By Jonathan Strong - 07/13/07 07:09 PM EDT
First, after both former President Clinton and New York senator and presidential candidate Hillary Rodham Clinton (D) criticized Bush’s commutation of Libby’s sentence, the White House responded by pointing to the former president’s last-minute pardon of fugitive financier Marc Rich (actually, the pardon Clinton gave to his first HUD secretary, Henry
Cisneros, seems more analogous to the commutation that Bush gave Libby, as Cisneros was accused of lying to the FBI during its investigation of him).
Accepting the Bush White House’s premise that the Bush and Clinton actions can be equated, the implication of the White House’s response seems to be that two wrongs make a right.
Second, both leading Republicans and Democrats criticized the last-minute pardons by Clinton, a Democrat, while nary a peep has been has been heard from any leading Republican regarding the commutation of Libby’s sentence by Bush, a Republican (except that some Republicans complain that it should have been a full pardon). Given the White House’s equating the actions of the two presidents, the Republicans demonstrate once again their readiness to put partisanship before the good of the country and its concept of equal justice.
Third, the discussion of Clinton’s last-minute pardons exposes one of the many vulnerabilities the former president brings to his wife’s presidential candidacy. These vulnerabilities are why many Republicans view her as their favorite Democratic candidate — she is the candidate who will be easiest to attack and, consequently, is likely the most beatable.
~From Jonathan Strong, Washington
Death penalty foes cry wolf too oftenAnti-death penalty folks have made their own mess (article, “Groups say death penalty flaws merge in Georgia case,” July 3).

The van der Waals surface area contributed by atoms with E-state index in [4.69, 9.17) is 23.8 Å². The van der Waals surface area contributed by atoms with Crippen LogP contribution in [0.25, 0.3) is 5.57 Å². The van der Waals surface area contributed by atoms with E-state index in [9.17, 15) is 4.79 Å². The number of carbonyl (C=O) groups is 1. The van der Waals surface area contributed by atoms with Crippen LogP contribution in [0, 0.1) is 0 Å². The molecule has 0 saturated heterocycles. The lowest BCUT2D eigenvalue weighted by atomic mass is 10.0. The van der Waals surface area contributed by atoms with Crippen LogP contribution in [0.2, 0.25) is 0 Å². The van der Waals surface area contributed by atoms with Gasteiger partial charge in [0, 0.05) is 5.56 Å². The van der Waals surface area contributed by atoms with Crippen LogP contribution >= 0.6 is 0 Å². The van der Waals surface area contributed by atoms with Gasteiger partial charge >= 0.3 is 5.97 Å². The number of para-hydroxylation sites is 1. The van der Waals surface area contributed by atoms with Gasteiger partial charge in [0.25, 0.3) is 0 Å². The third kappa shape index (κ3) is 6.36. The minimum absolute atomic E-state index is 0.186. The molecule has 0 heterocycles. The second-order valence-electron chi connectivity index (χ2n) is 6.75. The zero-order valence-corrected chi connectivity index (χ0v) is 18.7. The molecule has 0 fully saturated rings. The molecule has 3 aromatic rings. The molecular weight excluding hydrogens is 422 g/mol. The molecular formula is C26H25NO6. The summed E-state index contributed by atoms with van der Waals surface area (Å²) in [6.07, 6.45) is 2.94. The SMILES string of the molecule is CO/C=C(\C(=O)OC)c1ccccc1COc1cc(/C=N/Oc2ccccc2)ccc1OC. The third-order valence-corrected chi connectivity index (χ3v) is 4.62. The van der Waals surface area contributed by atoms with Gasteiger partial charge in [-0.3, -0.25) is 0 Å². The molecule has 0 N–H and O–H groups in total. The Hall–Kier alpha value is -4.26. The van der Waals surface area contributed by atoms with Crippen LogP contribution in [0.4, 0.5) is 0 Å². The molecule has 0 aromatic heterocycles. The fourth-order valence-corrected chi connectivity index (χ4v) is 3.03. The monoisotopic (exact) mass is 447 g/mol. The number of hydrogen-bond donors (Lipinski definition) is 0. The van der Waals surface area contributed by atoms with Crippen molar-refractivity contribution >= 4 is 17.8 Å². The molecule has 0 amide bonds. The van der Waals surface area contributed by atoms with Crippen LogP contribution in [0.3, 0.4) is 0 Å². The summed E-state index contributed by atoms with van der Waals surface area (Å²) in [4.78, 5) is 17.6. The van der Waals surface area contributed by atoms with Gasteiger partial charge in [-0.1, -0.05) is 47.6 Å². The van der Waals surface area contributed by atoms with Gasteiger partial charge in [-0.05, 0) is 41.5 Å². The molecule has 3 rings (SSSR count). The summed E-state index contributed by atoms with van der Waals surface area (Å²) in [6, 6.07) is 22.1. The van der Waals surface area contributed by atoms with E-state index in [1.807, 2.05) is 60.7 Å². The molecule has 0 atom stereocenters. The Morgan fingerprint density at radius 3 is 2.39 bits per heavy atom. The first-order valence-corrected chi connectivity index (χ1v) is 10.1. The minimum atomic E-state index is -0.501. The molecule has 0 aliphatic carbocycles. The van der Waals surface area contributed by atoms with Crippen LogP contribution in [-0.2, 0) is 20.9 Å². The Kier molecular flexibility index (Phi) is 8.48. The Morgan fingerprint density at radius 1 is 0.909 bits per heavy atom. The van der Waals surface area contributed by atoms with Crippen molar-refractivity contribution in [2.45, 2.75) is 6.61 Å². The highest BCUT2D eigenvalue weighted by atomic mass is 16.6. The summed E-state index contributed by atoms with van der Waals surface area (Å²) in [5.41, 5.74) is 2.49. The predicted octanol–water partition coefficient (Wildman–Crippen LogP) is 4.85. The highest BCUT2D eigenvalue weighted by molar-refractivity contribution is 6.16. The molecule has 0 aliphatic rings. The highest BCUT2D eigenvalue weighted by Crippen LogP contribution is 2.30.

Why haven’t changed testimonies, new witnesses and alleged confessions by the “real” murderer taken Troy Davis off death row for the murder of off-duty police officer Mark Allen MacPhail?
Simple. Lots of “new” evidence doesn’t matter, but the reliability of it does. A lot of really bad food doesn’t make it good.
Davis’s attorneys claim it is easier to get a hearing with DNA evidence. That’s a red herring. If Davis’s claims were credible, with or without DNA, he would have had a hearing.
With hearings for non-credible evidence, no case would ever be concluded, and constant, worthless hearings would clog the system.
Why do activists wonder why they can’t get more congressional and media attention for Davis’s claims? Many have been burned by various false claims.
Does death row inmate and executed murderer Roger Coleman ring a bell? This fraud-based innocence campaign was easily discoverable by thorough fact-checking, but even major media took a fall for not challenging this campaign’s claims enough. It’s almost routine. …
Cry wolf often enough, and it is supposed to affect credibility. With the anti-death-penalty folks, they’ve made their own bed and now they have to “lie” in it.
~From Dudley Sharp, Houston